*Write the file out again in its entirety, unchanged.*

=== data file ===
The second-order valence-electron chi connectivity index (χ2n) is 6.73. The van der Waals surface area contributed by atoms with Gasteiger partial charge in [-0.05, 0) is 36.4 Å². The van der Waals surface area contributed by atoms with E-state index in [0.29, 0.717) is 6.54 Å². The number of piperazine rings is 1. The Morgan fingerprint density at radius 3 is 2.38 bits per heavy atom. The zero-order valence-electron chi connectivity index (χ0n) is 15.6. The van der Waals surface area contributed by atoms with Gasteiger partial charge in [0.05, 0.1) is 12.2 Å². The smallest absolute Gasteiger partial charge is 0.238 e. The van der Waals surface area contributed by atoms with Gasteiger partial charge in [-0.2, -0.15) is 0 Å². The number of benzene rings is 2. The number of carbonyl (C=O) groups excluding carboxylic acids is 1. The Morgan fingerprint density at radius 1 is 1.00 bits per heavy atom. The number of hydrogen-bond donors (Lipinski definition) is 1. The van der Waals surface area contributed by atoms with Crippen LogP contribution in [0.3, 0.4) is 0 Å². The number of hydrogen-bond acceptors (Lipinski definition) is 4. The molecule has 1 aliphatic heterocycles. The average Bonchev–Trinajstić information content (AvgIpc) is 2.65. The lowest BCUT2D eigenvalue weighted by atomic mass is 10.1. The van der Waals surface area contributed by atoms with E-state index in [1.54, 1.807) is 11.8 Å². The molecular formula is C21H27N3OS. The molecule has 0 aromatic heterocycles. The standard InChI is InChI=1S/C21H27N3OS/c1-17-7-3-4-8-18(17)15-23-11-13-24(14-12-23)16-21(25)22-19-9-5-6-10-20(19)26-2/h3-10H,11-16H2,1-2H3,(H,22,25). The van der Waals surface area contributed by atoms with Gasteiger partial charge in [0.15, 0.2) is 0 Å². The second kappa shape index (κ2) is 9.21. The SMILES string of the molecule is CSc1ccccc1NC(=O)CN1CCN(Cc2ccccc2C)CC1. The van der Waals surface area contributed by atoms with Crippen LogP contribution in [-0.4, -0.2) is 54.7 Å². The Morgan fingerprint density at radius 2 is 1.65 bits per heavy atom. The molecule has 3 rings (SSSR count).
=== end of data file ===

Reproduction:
The second-order valence-electron chi connectivity index (χ2n) is 6.73. The van der Waals surface area contributed by atoms with Gasteiger partial charge in [-0.05, 0) is 36.4 Å². The van der Waals surface area contributed by atoms with E-state index in [0.29, 0.717) is 6.54 Å². The number of piperazine rings is 1. The Morgan fingerprint density at radius 3 is 2.38 bits per heavy atom. The zero-order valence-electron chi connectivity index (χ0n) is 15.6. The van der Waals surface area contributed by atoms with Gasteiger partial charge in [0.05, 0.1) is 12.2 Å². The smallest absolute Gasteiger partial charge is 0.238 e. The van der Waals surface area contributed by atoms with Gasteiger partial charge in [-0.2, -0.15) is 0 Å². The number of benzene rings is 2. The number of carbonyl (C=O) groups excluding carboxylic acids is 1. The Morgan fingerprint density at radius 1 is 1.00 bits per heavy atom. The number of hydrogen-bond donors (Lipinski definition) is 1. The van der Waals surface area contributed by atoms with Crippen LogP contribution in [0.3, 0.4) is 0 Å². The number of hydrogen-bond acceptors (Lipinski definition) is 4. The molecule has 1 aliphatic heterocycles. The average Bonchev–Trinajstić information content (AvgIpc) is 2.65. The lowest BCUT2D eigenvalue weighted by atomic mass is 10.1. The van der Waals surface area contributed by atoms with E-state index in [1.54, 1.807) is 11.8 Å². The molecular formula is C21H27N3OS. The molecule has 0 aromatic heterocycles. The standard InChI is InChI=1S/C21H27N3OS/c1-17-7-3-4-8-18(17)15-23-11-13-24(14-12-23)16-21(25)22-19-9-5-6-10-20(19)26-2/h3-10H,11-16H2,1-2H3,(H,22,25). The van der Waals surface area contributed by atoms with Gasteiger partial charge in [0.15, 0.2) is 0 Å². The second kappa shape index (κ2) is 9.21. The SMILES string of the molecule is CSc1ccccc1NC(=O)CN1CCN(Cc2ccccc2C)CC1. The van der Waals surface area contributed by atoms with Crippen LogP contribution in [-0.4, -0.2) is 54.7 Å². The Morgan fingerprint density at radius 2 is 1.65 bits per heavy atom. The molecule has 3 rings (SSSR count).